The narrative is challenging. We get the story completely from Jason’s perspective. Jason and his voices. Every time he thinks something, so do his voices. They insert random strings of thought that make Jason, and the reader, question everything Jason’s just asserted. Are the voices telling him the truth or are they just voices? The more he tries to remember what Sunshine told him, the louder they get. Every time Jason tries to remember, long, running, piecey memories make their way into the narrative. It is very hard to read. Hard in both the god-this-would-be-awful-to-live-with way but also just confusing to read. You have to take pieces of each set of voices and fit them together to figure out Jason’s truth.
Jason’s relationship with his parents is as complicated as his voices. He lives with his father most of the time. His mother is the firmer authority figure. Jason prefers living with his father. His voices are quieter there. He feels more secure. He has a better routine. He trusts his father more than his mother. But the reality is that Jason can be unpredictable, especially if he isn’t taking his meds properly. So his parents are legitimately worried that he might have done something to Sunshine and just not remember it. They both know that Jason isn’t telling them everything. They can tell that there is something there, but they know that even Jason might not know what that is. Jason expects his mother to suspect him, but when he realizes that his father thinks that he might have hurt Sunshine, he loses his grip on reality just a little bit more. Reliable relationships are crucial in his life. They’re crucial for everyone, but for Jason, they really help keep him together.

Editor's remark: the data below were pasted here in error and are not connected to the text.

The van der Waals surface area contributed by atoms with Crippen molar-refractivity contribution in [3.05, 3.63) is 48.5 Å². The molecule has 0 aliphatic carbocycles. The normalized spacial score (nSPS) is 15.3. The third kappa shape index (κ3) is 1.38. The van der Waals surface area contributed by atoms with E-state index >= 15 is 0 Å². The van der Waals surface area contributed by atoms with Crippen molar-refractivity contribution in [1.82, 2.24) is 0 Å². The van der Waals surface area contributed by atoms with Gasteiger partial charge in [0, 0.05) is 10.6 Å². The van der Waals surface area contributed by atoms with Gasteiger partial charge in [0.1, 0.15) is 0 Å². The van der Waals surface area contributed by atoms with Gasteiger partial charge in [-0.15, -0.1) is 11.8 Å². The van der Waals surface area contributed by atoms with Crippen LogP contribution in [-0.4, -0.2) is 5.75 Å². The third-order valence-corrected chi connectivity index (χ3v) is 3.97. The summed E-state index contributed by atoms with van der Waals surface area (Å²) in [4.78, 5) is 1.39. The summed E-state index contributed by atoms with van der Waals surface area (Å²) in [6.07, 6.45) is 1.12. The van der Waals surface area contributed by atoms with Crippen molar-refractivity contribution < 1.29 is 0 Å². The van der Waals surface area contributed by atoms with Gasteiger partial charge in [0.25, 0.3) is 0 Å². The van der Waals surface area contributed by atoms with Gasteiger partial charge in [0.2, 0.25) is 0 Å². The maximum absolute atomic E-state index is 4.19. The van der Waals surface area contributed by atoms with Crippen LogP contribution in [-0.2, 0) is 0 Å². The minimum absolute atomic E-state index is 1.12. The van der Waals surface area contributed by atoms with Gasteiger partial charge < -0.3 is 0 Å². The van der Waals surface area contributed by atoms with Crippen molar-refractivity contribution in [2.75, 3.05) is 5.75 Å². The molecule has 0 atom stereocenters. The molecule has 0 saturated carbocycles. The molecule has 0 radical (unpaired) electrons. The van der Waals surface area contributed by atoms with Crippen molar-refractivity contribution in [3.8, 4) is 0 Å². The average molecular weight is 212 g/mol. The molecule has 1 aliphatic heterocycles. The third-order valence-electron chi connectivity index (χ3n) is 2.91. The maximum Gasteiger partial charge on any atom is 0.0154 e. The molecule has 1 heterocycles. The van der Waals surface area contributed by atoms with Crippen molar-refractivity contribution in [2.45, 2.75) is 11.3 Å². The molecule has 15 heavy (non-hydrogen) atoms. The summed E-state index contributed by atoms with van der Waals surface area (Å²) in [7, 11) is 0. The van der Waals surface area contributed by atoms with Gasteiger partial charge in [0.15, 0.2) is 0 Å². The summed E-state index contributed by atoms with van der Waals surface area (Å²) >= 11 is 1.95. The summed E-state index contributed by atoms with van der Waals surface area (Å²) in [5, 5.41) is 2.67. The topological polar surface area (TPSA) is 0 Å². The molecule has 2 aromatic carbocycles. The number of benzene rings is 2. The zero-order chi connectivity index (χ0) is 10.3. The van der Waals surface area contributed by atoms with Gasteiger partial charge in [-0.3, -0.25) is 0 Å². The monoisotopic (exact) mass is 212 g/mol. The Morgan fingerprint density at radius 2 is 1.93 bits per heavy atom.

Even as an unreliable narrator, Jason is still compelling and sympathetic. You never know if he’s telling us everything. We’re never sure if he’s actually responsible, until we’re sure. But the story always leaned towards the hopeful – except for his secret. For his voices to get this loud. For them to try so hard to keep him from accessing Sunshine’s voice. You know it’s gotta be a big deal. And of course, it is. This isn’t a little secret. This isn’t Sunshine telling him she’s mildly unhappy. This is the big secret. The sexual abuse secret. And that brings up bigger, realer questions. When a child like Sunshine is being abused, when she has a disorder that doesn’t allow her to speak to others, how does she tell? The name of the disorder sounds like it’s her choice, but it’s not. She really can’t speak to most people. How does she tell? She only speaks to the people she trusts – people who are either in the same situation as her (Jason and Derrick), who would create bigger problems (her brother), or who are responsible for bringing the abuser into her life (her mother). What can you do for a kid like this? How will you ever know what’s happening? But her brother figures it out, and instead of leaning into his violent tendencies, he finds an out for his sister.
The themes in this book are huge. For something that’s so tiny – really, it’s very short – it’s a long read. I could have finished it in a couple hours – lengthwise – but the content, the content is heavy. There are so many realities. Do we talk about how children with disorders are treated in the public school system? Do we talk about sexual abuse against children? Do we talk about how our school systems are so underfunded that they often can’t do proper background checks on their teachers? Do we talk about the underground community that needs to exist because there are so many women who are victims of abuse? Notice there are questions here that I haven’t addressed in the review? Yeah, that’s because there’s just so much happening in this book. It’s both full of hope and so utterly hopeless all at once. It’s messy, and scary, and necessary to look at the whole person, not just one aspect. Freaks Like Us is absolutely worth the read.